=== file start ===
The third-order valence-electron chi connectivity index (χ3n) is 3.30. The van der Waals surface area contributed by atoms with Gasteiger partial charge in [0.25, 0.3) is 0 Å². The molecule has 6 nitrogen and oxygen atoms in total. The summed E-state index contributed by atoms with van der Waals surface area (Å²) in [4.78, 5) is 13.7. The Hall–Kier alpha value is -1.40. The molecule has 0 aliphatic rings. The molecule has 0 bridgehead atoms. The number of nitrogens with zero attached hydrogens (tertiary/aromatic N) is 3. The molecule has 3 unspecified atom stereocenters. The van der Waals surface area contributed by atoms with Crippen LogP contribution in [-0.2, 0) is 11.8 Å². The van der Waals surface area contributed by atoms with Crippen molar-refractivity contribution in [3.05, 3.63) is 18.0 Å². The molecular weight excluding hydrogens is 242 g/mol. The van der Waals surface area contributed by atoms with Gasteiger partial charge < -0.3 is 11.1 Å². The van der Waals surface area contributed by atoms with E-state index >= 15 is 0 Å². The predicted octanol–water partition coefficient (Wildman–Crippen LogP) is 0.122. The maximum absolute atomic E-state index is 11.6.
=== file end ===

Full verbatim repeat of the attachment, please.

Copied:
The third-order valence-electron chi connectivity index (χ3n) is 3.30. The van der Waals surface area contributed by atoms with Gasteiger partial charge in [0.25, 0.3) is 0 Å². The molecule has 6 nitrogen and oxygen atoms in total. The summed E-state index contributed by atoms with van der Waals surface area (Å²) in [4.78, 5) is 13.7. The Hall–Kier alpha value is -1.40. The molecule has 0 aliphatic rings. The molecule has 0 bridgehead atoms. The number of nitrogens with zero attached hydrogens (tertiary/aromatic N) is 3. The molecule has 3 unspecified atom stereocenters. The van der Waals surface area contributed by atoms with Crippen LogP contribution in [-0.2, 0) is 11.8 Å². The van der Waals surface area contributed by atoms with Crippen molar-refractivity contribution in [3.05, 3.63) is 18.0 Å². The molecular weight excluding hydrogens is 242 g/mol. The van der Waals surface area contributed by atoms with Gasteiger partial charge < -0.3 is 11.1 Å². The van der Waals surface area contributed by atoms with E-state index >= 15 is 0 Å². The predicted octanol–water partition coefficient (Wildman–Crippen LogP) is 0.122. The maximum absolute atomic E-state index is 11.6.